Afro Poetry Times

Editors Note



Every year about this time I panic.

I carefully compile my holiday shopping list, a list honed from listening, really listening to what my loved ones want.

Methodical­ly, I then go about my shopping, ticking off my purchases as I go.

I’m not a big fan of the physical act of shopping, the endless circling for a free parking space, the navigating of crowded aisles, the wait for a cashier who never moves quite fast enough.

I’ll take a keyboard, mouse and Internet connection any day. While others wade into the maddening crowds, I just sit tapping away between television ball games.

No rush. No fuss. And every day, another brown box waits at my doorstep.

For weeks now, I’ve been spiriting those packages up to my closet, all in preparatio­n for the big day.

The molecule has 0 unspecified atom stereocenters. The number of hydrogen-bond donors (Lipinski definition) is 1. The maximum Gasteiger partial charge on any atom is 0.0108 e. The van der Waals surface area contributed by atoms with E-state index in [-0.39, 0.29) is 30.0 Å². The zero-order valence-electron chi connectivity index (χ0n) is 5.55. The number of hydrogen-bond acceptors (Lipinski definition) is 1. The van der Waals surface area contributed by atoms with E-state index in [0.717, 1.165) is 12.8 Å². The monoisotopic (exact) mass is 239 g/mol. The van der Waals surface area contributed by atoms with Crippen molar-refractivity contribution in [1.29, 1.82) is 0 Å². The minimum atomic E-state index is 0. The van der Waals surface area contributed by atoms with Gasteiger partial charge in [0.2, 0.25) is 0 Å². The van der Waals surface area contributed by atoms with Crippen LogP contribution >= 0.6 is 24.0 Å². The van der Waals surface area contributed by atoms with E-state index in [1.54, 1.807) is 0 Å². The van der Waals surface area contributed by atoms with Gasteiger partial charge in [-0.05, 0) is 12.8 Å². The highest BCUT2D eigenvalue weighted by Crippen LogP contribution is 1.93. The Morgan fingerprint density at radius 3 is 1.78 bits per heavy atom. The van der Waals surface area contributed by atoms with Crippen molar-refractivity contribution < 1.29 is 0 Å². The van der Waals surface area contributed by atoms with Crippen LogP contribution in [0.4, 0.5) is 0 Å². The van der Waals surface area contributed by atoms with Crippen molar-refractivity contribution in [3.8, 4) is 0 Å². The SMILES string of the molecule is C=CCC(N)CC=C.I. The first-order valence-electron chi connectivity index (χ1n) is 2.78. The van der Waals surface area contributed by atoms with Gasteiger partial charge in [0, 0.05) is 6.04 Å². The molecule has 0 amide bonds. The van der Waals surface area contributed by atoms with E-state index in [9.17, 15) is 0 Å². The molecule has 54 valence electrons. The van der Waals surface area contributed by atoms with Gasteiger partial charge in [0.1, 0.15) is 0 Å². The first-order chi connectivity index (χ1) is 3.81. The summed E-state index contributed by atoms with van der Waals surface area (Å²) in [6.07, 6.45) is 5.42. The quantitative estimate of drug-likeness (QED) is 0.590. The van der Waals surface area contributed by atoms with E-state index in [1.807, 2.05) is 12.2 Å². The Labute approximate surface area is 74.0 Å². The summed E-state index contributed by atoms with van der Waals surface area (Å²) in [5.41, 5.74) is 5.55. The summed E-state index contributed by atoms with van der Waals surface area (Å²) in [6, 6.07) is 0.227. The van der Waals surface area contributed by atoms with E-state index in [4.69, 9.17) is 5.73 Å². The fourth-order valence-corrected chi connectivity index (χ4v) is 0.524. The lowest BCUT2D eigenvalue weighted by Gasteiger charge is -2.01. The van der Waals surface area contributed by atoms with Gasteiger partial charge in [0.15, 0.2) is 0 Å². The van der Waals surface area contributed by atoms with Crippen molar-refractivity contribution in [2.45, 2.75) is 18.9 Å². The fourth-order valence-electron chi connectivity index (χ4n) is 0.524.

The other afternoon, I began my ritualisti­c wrapping, and that’s when the first pangs of panic begin.

Coming from a big family, I grew up to expect a pile of presents under the tree.

The problem is the haul under my evergreen always seems a bit underwhelm­ing.

This is an illusion, I tell myself. Christmas isn’t about the tinsel or presents.

This is my hang up. Every Christmas I arrive at this moment, realizing Santa has purchased everything everyone has asked for, and realizing everyone could probably use a little more.

So off I trudge off for one last late foray into the malls, embarrasse­d I made fun of all those crazy shoppers, and wishing the holiday season was just one week longer, or overnight shipping wasn’t so darn expensive.

Farai Diza, EDITOR

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